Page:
Clean energy, nutrient pollution of rivers and surface waters and conservation of open space are now the top three priorities for IEC. IEC’s goal is to achieve 100 percent clean energy by 2050. Walling is dedicated to working with all members of the Illinois General Assembly. IEC is “actively bipartisan, and we seek to work with both parties whenever we can,” says Walling. She commented on a recent meeting with newly elected members of the Illinois General Assembly where one new member told her not to discount him as supporting environmental issues “simply because he is a Republican.”
Elaine Nekritz, former Democratic member of the Illinois House of Representatives, worked closely with IEC on clean energy, toxic chemicals in consumer products and bicycle-related issues. “IEC has grown into a very powerful voice for a broad range of environmental issues,” says Nekritz. “IEC conveys issues to legislators in an understandable way, and environmental issues have a much higher profile as a result of their work.”
“The IEC is an organization which is very good at working in a collaborative manner on complex issues,” says Rep. Tim Butler, R-Springfield. “From local food systems to industrial hemp, they have offered in-depth assistance to me on several pieces of legislation I have helped navigate into law. While I may not agree 100 percent of the time with the IEC view on an issue, I enjoy working with them, and I’m pleased they have found a permanent downtown home for their Springfield office.”
Walling, who has been with IEC since 2011, is passionate about the environment. She has bachelor’s and master’s degrees in environmental science and a law degree from the University of Illinois. Asked what motivates her to work for IEC, she says, “a sense of justice and fairness. We need to take care of our resources and provide an environment that everyone can live in healthfully.” She is frustrated when businesses or organizations are not thinking about the people who are impacted by their practices. Walling is personally committed to sustainable behavior on her own initiative, and she finds it rewarding when legislation is passed or a policy implemented that encourages others to adopt sustainable practices.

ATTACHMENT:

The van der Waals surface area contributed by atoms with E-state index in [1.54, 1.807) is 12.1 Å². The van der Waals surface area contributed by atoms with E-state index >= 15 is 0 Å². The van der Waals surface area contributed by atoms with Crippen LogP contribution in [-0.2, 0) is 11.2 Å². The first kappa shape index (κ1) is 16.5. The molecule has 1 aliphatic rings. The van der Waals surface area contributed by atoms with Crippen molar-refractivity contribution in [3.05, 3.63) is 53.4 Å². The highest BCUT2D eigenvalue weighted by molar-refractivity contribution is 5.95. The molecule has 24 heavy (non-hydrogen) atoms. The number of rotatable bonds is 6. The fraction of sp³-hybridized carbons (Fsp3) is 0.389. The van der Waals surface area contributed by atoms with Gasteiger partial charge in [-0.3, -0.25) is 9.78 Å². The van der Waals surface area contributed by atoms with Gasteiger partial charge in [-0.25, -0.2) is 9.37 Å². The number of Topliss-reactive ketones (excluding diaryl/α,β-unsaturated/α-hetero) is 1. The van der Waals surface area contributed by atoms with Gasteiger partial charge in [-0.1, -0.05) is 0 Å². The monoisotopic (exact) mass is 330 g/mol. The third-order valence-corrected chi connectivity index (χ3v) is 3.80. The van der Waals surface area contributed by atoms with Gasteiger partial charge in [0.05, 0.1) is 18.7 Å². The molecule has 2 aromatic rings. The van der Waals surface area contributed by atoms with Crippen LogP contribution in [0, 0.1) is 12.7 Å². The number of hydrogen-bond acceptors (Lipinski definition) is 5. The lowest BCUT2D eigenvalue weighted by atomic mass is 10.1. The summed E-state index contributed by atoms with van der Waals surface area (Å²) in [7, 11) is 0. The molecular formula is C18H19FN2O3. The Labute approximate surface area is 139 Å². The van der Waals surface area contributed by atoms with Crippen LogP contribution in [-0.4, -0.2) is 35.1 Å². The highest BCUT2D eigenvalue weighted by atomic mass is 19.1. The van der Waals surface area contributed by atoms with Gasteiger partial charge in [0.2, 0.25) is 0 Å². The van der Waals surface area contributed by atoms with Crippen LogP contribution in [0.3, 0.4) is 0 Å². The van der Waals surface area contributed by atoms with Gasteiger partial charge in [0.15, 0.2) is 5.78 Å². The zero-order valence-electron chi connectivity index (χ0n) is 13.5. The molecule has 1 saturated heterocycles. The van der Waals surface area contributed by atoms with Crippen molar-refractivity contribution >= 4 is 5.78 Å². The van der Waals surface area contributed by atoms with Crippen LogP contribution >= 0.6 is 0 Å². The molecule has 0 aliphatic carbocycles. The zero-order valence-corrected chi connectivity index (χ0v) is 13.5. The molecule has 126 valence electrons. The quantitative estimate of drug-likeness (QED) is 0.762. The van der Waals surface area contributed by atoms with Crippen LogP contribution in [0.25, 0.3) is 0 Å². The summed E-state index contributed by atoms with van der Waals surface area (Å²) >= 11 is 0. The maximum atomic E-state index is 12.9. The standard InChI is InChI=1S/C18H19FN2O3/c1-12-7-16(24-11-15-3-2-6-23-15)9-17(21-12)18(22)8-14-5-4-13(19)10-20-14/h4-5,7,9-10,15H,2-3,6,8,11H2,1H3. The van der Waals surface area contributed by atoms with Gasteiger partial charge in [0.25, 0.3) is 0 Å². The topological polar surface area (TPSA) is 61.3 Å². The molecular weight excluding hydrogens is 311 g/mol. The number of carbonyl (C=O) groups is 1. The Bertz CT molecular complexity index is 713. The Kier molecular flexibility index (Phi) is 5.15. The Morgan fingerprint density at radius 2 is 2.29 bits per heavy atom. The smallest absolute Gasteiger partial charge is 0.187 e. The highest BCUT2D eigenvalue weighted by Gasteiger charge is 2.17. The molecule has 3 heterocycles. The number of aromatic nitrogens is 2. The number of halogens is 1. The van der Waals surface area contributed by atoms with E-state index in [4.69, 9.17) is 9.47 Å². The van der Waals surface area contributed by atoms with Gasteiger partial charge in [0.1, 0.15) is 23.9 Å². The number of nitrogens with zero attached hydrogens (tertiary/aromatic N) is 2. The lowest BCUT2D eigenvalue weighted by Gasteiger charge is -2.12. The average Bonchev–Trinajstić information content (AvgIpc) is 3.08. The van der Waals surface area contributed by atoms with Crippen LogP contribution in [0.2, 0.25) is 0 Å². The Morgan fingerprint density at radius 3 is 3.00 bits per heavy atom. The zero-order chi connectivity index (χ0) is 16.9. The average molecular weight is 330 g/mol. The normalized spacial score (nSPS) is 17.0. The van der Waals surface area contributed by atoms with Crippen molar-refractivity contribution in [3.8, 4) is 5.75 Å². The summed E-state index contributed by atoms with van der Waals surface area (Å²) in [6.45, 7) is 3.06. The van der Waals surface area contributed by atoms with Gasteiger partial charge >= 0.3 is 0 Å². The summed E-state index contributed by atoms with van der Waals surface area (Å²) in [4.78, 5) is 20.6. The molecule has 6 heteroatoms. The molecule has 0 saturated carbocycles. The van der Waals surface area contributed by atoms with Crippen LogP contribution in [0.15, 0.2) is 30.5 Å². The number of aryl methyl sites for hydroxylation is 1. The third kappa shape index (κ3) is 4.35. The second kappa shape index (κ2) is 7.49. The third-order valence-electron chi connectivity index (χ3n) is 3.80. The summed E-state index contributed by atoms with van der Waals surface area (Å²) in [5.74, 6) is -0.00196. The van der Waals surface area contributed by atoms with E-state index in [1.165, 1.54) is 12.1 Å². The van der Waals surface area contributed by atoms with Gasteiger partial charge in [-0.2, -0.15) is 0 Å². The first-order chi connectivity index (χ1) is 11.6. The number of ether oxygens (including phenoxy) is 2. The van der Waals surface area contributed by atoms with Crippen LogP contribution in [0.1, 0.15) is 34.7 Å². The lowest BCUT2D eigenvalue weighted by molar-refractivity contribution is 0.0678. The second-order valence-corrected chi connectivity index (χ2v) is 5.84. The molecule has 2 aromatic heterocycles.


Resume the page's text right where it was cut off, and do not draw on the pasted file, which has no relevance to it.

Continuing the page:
Walling was recently named co-chair of the Powering Illinois’ Future Committee for Governor-elect J.B. Pritzker, one of several working groups appointed by the Pritzker transition team. The 30-member committee consists of both advocacy and industry stakeholders who will identify opportunities to invest in a clean energy economy.
Walling is looking forward to working with the new administration. “In recent years many agencies were not advocating for themselves,” says Walling. “I am excited about the opportunity to work with leaders of agencies who are there to build the agencies up and make them stronger rather than be there to tear them apart.”
Karen Ackerman Witter served as natural resources policy adviser to Governor James R. Thompson and was director of the Illinois Department of Energy and Natural Resources in the 1980s. She worked closely with the Illinois Environmental Council at that time to pass Illinois’ first Solid Waste Management Act and Groundwater Protection Act.